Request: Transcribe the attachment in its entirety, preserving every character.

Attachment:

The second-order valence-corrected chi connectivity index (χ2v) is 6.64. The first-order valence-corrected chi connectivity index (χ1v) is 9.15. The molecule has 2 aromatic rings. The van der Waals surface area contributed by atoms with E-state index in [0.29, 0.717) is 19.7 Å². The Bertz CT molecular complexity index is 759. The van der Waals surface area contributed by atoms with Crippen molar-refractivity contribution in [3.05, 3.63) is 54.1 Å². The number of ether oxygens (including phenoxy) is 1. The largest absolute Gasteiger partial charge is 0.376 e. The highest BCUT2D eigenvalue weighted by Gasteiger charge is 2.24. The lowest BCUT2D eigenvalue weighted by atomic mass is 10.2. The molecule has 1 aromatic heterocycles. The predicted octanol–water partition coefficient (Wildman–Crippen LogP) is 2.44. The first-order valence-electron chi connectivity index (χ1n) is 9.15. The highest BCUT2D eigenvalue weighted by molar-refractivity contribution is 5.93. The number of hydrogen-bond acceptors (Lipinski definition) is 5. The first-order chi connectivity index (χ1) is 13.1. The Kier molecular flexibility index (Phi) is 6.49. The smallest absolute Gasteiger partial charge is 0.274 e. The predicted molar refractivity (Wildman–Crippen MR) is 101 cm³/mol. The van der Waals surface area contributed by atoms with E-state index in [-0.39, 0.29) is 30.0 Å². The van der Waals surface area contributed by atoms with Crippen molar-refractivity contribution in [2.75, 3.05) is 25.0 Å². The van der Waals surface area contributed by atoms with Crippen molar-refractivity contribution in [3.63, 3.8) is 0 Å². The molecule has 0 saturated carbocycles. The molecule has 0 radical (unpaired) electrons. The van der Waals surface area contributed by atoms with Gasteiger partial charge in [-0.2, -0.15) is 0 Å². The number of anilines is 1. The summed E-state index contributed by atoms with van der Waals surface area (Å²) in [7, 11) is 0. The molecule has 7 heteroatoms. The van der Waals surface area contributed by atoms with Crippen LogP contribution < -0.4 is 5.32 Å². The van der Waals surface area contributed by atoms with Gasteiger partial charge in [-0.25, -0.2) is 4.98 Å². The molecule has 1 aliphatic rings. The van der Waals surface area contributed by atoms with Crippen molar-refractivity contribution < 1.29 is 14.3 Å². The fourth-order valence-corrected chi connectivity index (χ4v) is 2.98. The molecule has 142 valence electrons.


The second-order valence-corrected chi connectivity index (χ2v) is 6.64. The first-order valence-corrected chi connectivity index (χ1v) is 9.15. The molecule has 2 aromatic rings. The van der Waals surface area contributed by atoms with E-state index in [0.29, 0.717) is 19.7 Å². The Bertz CT molecular complexity index is 759. The van der Waals surface area contributed by atoms with Crippen molar-refractivity contribution in [3.05, 3.63) is 54.1 Å². The number of ether oxygens (including phenoxy) is 1. The largest absolute Gasteiger partial charge is 0.376 e. The highest BCUT2D eigenvalue weighted by Gasteiger charge is 2.24. The lowest BCUT2D eigenvalue weighted by atomic mass is 10.2. The molecule has 1 aromatic heterocycles. The predicted octanol–water partition coefficient (Wildman–Crippen LogP) is 2.44. The first-order valence-electron chi connectivity index (χ1n) is 9.15. The highest BCUT2D eigenvalue weighted by molar-refractivity contribution is 5.93. The number of hydrogen-bond acceptors (Lipinski definition) is 5. The first-order chi connectivity index (χ1) is 13.1. The Kier molecular flexibility index (Phi) is 6.49. The smallest absolute Gasteiger partial charge is 0.274 e. The predicted molar refractivity (Wildman–Crippen MR) is 101 cm³/mol. The van der Waals surface area contributed by atoms with E-state index in [-0.39, 0.29) is 30.0 Å². The van der Waals surface area contributed by atoms with Crippen molar-refractivity contribution in [2.75, 3.05) is 25.0 Å². The van der Waals surface area contributed by atoms with Crippen molar-refractivity contribution in [3.63, 3.8) is 0 Å². The molecule has 0 saturated carbocycles. The molecule has 0 radical (unpaired) electrons. The van der Waals surface area contributed by atoms with Gasteiger partial charge in [-0.2, -0.15) is 0 Å². The number of anilines is 1. The summed E-state index contributed by atoms with van der Waals surface area (Å²) in [7, 11) is 0. The molecule has 7 heteroatoms. The van der Waals surface area contributed by atoms with Crippen LogP contribution < -0.4 is 5.32 Å². The van der Waals surface area contributed by atoms with Gasteiger partial charge in [-0.25, -0.2) is 4.98 Å². The molecule has 1 aliphatic rings. The van der Waals surface area contributed by atoms with Crippen molar-refractivity contribution < 1.29 is 14.3 Å². The fourth-order valence-corrected chi connectivity index (χ4v) is 2.98. The molecule has 142 valence electrons.